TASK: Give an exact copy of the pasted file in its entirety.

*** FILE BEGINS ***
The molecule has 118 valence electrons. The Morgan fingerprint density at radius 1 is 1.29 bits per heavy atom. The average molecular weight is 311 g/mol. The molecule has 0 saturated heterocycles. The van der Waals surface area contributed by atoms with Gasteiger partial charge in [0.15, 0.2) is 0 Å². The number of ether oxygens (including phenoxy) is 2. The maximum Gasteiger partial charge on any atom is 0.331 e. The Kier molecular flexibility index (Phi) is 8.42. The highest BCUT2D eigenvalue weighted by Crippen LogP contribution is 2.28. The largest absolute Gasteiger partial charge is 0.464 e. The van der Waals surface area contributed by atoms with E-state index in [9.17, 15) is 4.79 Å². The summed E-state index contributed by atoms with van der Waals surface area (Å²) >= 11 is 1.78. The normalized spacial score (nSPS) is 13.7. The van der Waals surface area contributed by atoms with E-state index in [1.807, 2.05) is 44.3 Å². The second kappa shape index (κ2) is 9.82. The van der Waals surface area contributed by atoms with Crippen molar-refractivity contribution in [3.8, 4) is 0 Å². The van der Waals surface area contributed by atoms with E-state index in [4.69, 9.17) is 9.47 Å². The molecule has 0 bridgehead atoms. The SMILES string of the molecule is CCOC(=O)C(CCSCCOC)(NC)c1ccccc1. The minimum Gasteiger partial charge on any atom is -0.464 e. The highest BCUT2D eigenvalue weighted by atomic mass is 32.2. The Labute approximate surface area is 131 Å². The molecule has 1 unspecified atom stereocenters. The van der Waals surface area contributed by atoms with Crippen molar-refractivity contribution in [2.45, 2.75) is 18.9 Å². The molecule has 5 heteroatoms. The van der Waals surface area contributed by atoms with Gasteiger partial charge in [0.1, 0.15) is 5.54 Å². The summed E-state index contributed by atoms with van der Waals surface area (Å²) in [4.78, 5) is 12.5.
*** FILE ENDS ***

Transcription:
The molecule has 118 valence electrons. The Morgan fingerprint density at radius 1 is 1.29 bits per heavy atom. The average molecular weight is 311 g/mol. The molecule has 0 saturated heterocycles. The van der Waals surface area contributed by atoms with Gasteiger partial charge in [0.15, 0.2) is 0 Å². The number of ether oxygens (including phenoxy) is 2. The maximum Gasteiger partial charge on any atom is 0.331 e. The Kier molecular flexibility index (Phi) is 8.42. The highest BCUT2D eigenvalue weighted by Crippen LogP contribution is 2.28. The largest absolute Gasteiger partial charge is 0.464 e. The van der Waals surface area contributed by atoms with E-state index in [9.17, 15) is 4.79 Å². The summed E-state index contributed by atoms with van der Waals surface area (Å²) >= 11 is 1.78. The normalized spacial score (nSPS) is 13.7. The van der Waals surface area contributed by atoms with E-state index in [1.807, 2.05) is 44.3 Å². The second kappa shape index (κ2) is 9.82. The van der Waals surface area contributed by atoms with Crippen molar-refractivity contribution in [3.8, 4) is 0 Å². The van der Waals surface area contributed by atoms with E-state index in [4.69, 9.17) is 9.47 Å². The molecule has 0 bridgehead atoms. The SMILES string of the molecule is CCOC(=O)C(CCSCCOC)(NC)c1ccccc1. The minimum Gasteiger partial charge on any atom is -0.464 e. The highest BCUT2D eigenvalue weighted by atomic mass is 32.2. The Labute approximate surface area is 131 Å². The molecule has 1 unspecified atom stereocenters. The van der Waals surface area contributed by atoms with Crippen molar-refractivity contribution in [2.45, 2.75) is 18.9 Å². The molecule has 5 heteroatoms. The van der Waals surface area contributed by atoms with Gasteiger partial charge in [0.1, 0.15) is 5.54 Å². The summed E-state index contributed by atoms with van der Waals surface area (Å²) in [4.78, 5) is 12.5.